The Expedition 58 crew members will host a welcoming ceremony for the Crew Dragon that will air on NASA Television and the agency’s website beginning at 10:45 a.m.

More details about the mission and NASA’s commercial crew program can be found in the press kit online and by following the commercial crew blog, @commercial_crew and commercial crew on Facebook.

Learn more about station activities by following @space_station and @ISS_Research on Twitter as well as the ISS Facebook and ISS Instagram accounts.

SpaceX Crew Dragon Successfully Docks to Station

The SpaceX Crew Dragon
The SpaceX Crew Dragon is docked to the station’s international docking adapter which is attached to the forward end of the Harmony module. Credit: NASA TV

After making 18 orbits of Earth since its launch early Saturday morning, the Crew Dragon spacecraft successfully attached to the International Space Station’s Harmony module forward port via “soft capture” at 5:51 a.m. EST while the station was traveling more than 250 miles over the Pacific Ocean, just north of New Zealand.

As the spacecraft approached the space station, it demonstrated its automated control and maneuvering capabilities by arriving in place at about 492 feet (150 meters) away from the orbital laboratory then reversing course and backing away from the station to 590 feet (180 meters) before the final docking sequence from about 65 feet (20 meters) away.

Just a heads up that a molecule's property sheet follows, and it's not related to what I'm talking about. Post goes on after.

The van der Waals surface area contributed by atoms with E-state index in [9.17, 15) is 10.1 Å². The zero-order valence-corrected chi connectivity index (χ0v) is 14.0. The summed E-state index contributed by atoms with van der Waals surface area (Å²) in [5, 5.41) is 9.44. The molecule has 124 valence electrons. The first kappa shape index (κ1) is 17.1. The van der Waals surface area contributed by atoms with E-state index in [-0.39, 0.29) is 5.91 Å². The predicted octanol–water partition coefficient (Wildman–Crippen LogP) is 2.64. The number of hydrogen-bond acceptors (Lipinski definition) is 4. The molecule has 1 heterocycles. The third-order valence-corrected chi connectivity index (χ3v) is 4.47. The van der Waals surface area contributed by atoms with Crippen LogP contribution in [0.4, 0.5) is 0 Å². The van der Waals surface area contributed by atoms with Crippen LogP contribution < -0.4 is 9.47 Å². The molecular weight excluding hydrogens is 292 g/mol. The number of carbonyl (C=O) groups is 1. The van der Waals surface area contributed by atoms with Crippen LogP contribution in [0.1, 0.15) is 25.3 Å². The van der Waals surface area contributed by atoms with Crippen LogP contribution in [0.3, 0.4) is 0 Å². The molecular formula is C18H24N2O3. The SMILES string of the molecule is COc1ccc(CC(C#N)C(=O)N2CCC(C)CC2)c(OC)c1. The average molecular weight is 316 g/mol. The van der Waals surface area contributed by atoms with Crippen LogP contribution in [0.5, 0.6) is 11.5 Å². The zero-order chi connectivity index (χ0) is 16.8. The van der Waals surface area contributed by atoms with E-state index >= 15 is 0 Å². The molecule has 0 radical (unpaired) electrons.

The Crew Dragon used the station’s new international docking adapter for the first time since astronauts installed it during a spacewalk in August 2016, following its delivery to the station in the trunk of a SpaceX Dragon spacecraft on its ninth commercial resupply services mission.

For the Demo-1 mission, Crew Dragon is delivering more than 400 pounds of crew supplies and equipment to the space station. A lifelike test device named Ripley also is aboard the spacecraft, outfitted with sensors to provide data about potential effects on humans traveling in Crew Dragon.

The Crew Dragon is designed to stay docked to station for up to 210 days, although the spacecraft used for this flight test will remain docked to the space station only five days, departing Friday, March 8.

Opening of the Crew Dragon hatch will air on NASA Television and the agency’s website beginning at 8:30 a.m.

More details about the mission and NASA’s commercial crew program can be found in the press kit online and by following the commercial crew blog, @Commercial_Crew and Commercial Crew on Facebook.

Learn more about station activities by following the space station blog, @space_station and @ISS_Research on Twitter as well as the ISS Facebook and ISS Instagram accounts.